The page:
In the early days of the National Health Service in the UK we were taught the order of importance was: the patient, the relatives, the health related workers and the administrators. One's impression now in one's own contact with service provision, is that this order has become reversed.

Dangers of orientating to the person without appropriate provision

At the time of the US/UK Diagnostic Project, psychiatry in the USA was dominated by a very individually orientated approach, a type of psychotherapy based loosely on psychoanalysis. It was very person orientated, on a one to one basis. It was an expensive treatment. The majority of patients however, were 20 not able to pay, and were to be found in mental hospitals receiving minimal treatment from doctors who were often migrants with little English. There is the danger that in highly individualised treatment scarce psychiatric manpower could go to those who can pay while others have a poor service. In practice we would have to be clear how this is to be avoided.

Another principle learnt in the past while examining the practices in a large mental hospital in the UK, was that where the staff have complete power and the patients little or no power and no successful monitoring, the practice drifts inevitably in favour of the convenience of staff and away from the patient. It is the opposite of patient orientated care and yet I suspect it exists in many mental hospitals across the world, and in many nursing homes. It seems to require intense surveillance to prevent it, but such surveillance is expensive.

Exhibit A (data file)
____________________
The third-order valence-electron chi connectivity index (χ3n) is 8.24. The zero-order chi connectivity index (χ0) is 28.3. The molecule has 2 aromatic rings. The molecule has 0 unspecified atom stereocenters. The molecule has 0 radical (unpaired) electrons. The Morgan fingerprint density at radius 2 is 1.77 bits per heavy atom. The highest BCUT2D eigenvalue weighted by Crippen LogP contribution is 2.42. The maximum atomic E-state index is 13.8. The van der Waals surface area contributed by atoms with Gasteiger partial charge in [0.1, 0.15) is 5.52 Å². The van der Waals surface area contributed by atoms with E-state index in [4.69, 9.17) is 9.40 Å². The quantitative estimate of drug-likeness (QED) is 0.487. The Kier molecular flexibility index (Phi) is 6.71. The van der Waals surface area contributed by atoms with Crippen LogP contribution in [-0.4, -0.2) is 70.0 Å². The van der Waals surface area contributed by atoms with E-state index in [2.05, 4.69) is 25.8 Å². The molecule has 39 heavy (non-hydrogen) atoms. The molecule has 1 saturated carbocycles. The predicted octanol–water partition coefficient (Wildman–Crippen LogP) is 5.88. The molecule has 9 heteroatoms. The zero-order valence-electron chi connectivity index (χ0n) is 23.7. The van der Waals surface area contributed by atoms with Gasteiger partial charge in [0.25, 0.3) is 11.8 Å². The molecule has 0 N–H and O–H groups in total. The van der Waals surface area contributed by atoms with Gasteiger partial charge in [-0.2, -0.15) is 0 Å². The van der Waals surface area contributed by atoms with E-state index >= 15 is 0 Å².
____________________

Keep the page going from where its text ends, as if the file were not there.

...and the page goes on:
Many problems are related to the level of resources. It is essential to achieve person orientated care, but the problem is to find the resources which will allow that to be available to all sections of the community and not just to a few. In many countries in the West as much as the lower one-third of the population has inadequate psychiatric care, or for that matter health care in general.

Countries and situations with inadequate services

The remit of the World Federation for Mental Health must embrace mental health in countries in most of which psychiatric care is inadequate and in some where no psychiatrist exists. That is often an excuse for not putting the needs of the patient first, but the resources must come from the funders of care who must be persuaded to embrace the policy.

The Federation is working with its Collaborating Centre in Liverpool to try to bridge this treatment gap by the development of computer assisted technology for making an assessment, diagnosis and suggesting pathways of care. While aimed to bring into care mentally ill people at present deprived, we are conscious that without constant reminders it could become a mechanical process. Consequently, we have given special concern to patient's expressed needs and quality of life [4].